Thursday, April 6, 2017

Post #99 - Guatemala, Part 1 (of 4) - Petén birding: Yaxha

Greetings from Guatemala! Well, not really since I'm writing this from my LA apartment, but it's from here that I'll continue my account of my recent, Central American travels. I'll break my Guatemala recount into 4 posts, three to recap my time in the Petén lowland region and a fourth to share my experience in the highlands around Lake Atitlán. Here we go!

Our group crossed into Guatemala from Belize just west of Benque Viejo Del Carmen. Moving between the two countries was painless, and any traveler should manage the crossing with ease. Midday is generally the best time to cross as cues early in the morning and later in the afternoon can be long. This is because many tour operators in Belize run day trips to the ancient Mayan sites of Yaxha (pronounced yash-HA) and Tikal, and the busses they use can overwhelm the checkpoint when they arrive early and and late in the day.

OK, now that we're in Guatemala, let's stop for a paragraph to orient ourselves before we go too much further. Sound good?Guatemala is a country of 17 million folks that is sandwiched between Mexico, Belize, El Salvador, and Hondurus. The country is comprised of 23 departments, or states. Petén is by far the largest of these, alone occupying a third of the country's footprint (see below). Petén is generally lowland, so the birding is superficially similar to Belize. Interestingly, Petén is the least densely populated department with just 600,000 inhabitants. The dearth of population can be traced to the region's generally poor soil; The inability to grow food locally means few people live in the area. Cattle ranching and tourism are the largest industries, the Mayan sites being hugely popular international destinations. Many tour operators couple Belize to a few days in Petén, a strategy I think makes perfect sense and that I would encourage those on their own to adopt. The addition of the Mayan sites will provide the non-birder with a welcome break from woodcreepers, tanagers, trogons, and such (I know, who needs a break from those, right? RIGHT!?!?!)

Petén Department

Within an hour of crossing into Guatemala, we arrived at El Sombrero Ecolodge. Built right into the lakeshore, the lodge was very comfortable and perfectly suitable for tour groups or individual travelers. We dropped our stuff and immediately departed for the adjacent Yaxha Mayan Archeological Site. Not as well-known as Tikal, Chitzen-Itza, or Tulum, Yaxha is every bit as impressive. Yaxha thrived from 600 BC to 900 AD and was home to nearly 50,000 people at its peak. So yeah, it was a pretty big deal back in the day!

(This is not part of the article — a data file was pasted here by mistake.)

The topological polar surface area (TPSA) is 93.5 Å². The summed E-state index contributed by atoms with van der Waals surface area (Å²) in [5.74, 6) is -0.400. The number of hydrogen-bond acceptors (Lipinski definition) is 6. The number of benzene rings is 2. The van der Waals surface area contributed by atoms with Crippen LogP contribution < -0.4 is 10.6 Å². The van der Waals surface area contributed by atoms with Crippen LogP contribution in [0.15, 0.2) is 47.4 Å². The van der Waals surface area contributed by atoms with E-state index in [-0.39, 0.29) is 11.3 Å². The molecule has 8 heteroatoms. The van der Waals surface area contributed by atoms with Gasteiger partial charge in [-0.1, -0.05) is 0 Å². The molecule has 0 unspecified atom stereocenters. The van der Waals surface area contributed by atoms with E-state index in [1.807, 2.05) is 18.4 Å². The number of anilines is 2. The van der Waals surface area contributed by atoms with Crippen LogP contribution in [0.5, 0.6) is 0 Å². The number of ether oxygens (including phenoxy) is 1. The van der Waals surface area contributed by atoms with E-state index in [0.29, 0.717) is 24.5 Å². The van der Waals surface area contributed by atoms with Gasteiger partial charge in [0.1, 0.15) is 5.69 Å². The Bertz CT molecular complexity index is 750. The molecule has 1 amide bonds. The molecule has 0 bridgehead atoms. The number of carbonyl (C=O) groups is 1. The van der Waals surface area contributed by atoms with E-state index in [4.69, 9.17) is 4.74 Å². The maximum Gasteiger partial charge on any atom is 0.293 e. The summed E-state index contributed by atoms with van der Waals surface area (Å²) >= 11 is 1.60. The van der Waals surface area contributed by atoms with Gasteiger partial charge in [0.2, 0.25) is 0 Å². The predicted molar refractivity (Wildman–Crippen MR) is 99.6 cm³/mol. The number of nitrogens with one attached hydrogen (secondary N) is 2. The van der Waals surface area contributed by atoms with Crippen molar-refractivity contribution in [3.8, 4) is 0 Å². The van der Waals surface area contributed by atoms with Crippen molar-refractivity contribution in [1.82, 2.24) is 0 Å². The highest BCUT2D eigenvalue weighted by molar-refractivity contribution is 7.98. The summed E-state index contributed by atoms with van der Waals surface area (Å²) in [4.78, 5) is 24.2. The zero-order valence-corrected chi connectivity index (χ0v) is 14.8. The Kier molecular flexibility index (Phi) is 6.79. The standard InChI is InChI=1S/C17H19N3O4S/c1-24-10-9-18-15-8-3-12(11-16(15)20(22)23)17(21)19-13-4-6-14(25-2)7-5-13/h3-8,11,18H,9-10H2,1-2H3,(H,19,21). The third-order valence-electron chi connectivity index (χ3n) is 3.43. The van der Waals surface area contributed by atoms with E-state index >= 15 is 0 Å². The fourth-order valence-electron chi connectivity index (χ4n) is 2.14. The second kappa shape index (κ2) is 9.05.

We did a bit of birding on that first visit, but our main goal was to climb the main temple for a view of the sunset. We weren't the only ones interested in the sunset as a Bat Falcon joined us atop the temple. Other bird highlights were Blue Bunting, Slaty-tailed Trogon, Eye-ringed Flatbill, and Golden-crowned Warbler (full eBird Checklist). It was a really amazing evening, one that I will certainly never forget.

Yaxha Sunset
Canon 17-40 f/4 at 23mm on EOS 7D2
1/125 at f/8, ISO 400

Bat Falcon perched high on the temple

Yaxha movie!

We spent the early hours of the following morning birding around El Sombrero. The grounds proved very productive with Green-breasted Mango, Lesson's Motmot, Gartered Trogon, Pale-billed Woodpecker, Bright-rumped Attila, and a host of wintering warblers just steps from my room. The lake gave up some nice waterbirds to round out an eBird checklist that can be found here.

(Migrant) Wood Thrush - Hylocichla mustelina
Canon 400mm f/4 IS DO II on EOS 7D2
1/160 at f/4, ISO 800, handheld

A return, mid-morning visit to Yaxha yielded Keel-billed Toucan, Brown-headed Parrot, Black-headed Trogon, Ocellated Turkey, White-wiskered Puffbird, and Double-toothed Kite (full checklist here). Very impressive were both the Howler and Spider Monkeys. Most stayed sufficiently high in the trees to make photography difficult, but one or two came lower for closer inspection. Watching them swing from branch to branch with the various Mayan temples below them was magical. I couldn't help but wonder what the site looked at felt like when the civilization was at it's peak. I'm sure it was even more impressive then than now. Much of the site has yet to be excavated, so even today the jungle has yet to give up all of its secrets!

Yaxha through the trees

Spider Monkey

White-whiskered Puffbird

Yaxha, from above!

Yaxha was pure enjoyment. Birding and history were inseparable, and for a brief time it felt as though we were the only people on planet earth. As I said previously, it is certainly worth adding a few days to a Belize itinerary so as to experience Yaxha and Tikal, a second Mayan site I will showcase in the next post. Approaching these sites is significantly easier from Belize than it is from the very distant Guatemala City, so do keep this in mind when planning your visit!

OK, that's it for this installment. We'll pick up with Tikal in the next post!

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